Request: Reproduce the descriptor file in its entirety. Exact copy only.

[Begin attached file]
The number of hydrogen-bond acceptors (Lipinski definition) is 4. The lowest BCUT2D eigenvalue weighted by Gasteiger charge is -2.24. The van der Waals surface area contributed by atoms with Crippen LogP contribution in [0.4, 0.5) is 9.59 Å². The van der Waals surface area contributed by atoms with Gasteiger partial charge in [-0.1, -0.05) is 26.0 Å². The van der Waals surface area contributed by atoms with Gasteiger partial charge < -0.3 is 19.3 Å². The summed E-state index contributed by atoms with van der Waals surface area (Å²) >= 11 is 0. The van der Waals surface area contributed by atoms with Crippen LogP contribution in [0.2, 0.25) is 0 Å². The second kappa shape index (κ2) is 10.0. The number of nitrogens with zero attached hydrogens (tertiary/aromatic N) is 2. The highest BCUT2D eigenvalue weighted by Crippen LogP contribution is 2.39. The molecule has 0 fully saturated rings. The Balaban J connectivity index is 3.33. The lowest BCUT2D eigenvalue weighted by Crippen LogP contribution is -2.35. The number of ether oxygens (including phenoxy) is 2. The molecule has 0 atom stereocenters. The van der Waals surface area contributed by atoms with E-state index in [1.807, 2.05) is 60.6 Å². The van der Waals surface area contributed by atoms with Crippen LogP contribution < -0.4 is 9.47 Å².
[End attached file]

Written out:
The number of hydrogen-bond acceptors (Lipinski definition) is 4. The lowest BCUT2D eigenvalue weighted by Gasteiger charge is -2.24. The van der Waals surface area contributed by atoms with Crippen LogP contribution in [0.4, 0.5) is 9.59 Å². The van der Waals surface area contributed by atoms with Gasteiger partial charge in [-0.1, -0.05) is 26.0 Å². The van der Waals surface area contributed by atoms with Gasteiger partial charge < -0.3 is 19.3 Å². The summed E-state index contributed by atoms with van der Waals surface area (Å²) >= 11 is 0. The van der Waals surface area contributed by atoms with Crippen LogP contribution in [0.2, 0.25) is 0 Å². The second kappa shape index (κ2) is 10.0. The number of nitrogens with zero attached hydrogens (tertiary/aromatic N) is 2. The highest BCUT2D eigenvalue weighted by Crippen LogP contribution is 2.39. The molecule has 0 fully saturated rings. The Balaban J connectivity index is 3.33. The lowest BCUT2D eigenvalue weighted by Crippen LogP contribution is -2.35. The number of ether oxygens (including phenoxy) is 2. The molecule has 0 atom stereocenters. The van der Waals surface area contributed by atoms with E-state index in [1.807, 2.05) is 60.6 Å². The van der Waals surface area contributed by atoms with Crippen LogP contribution < -0.4 is 9.47 Å².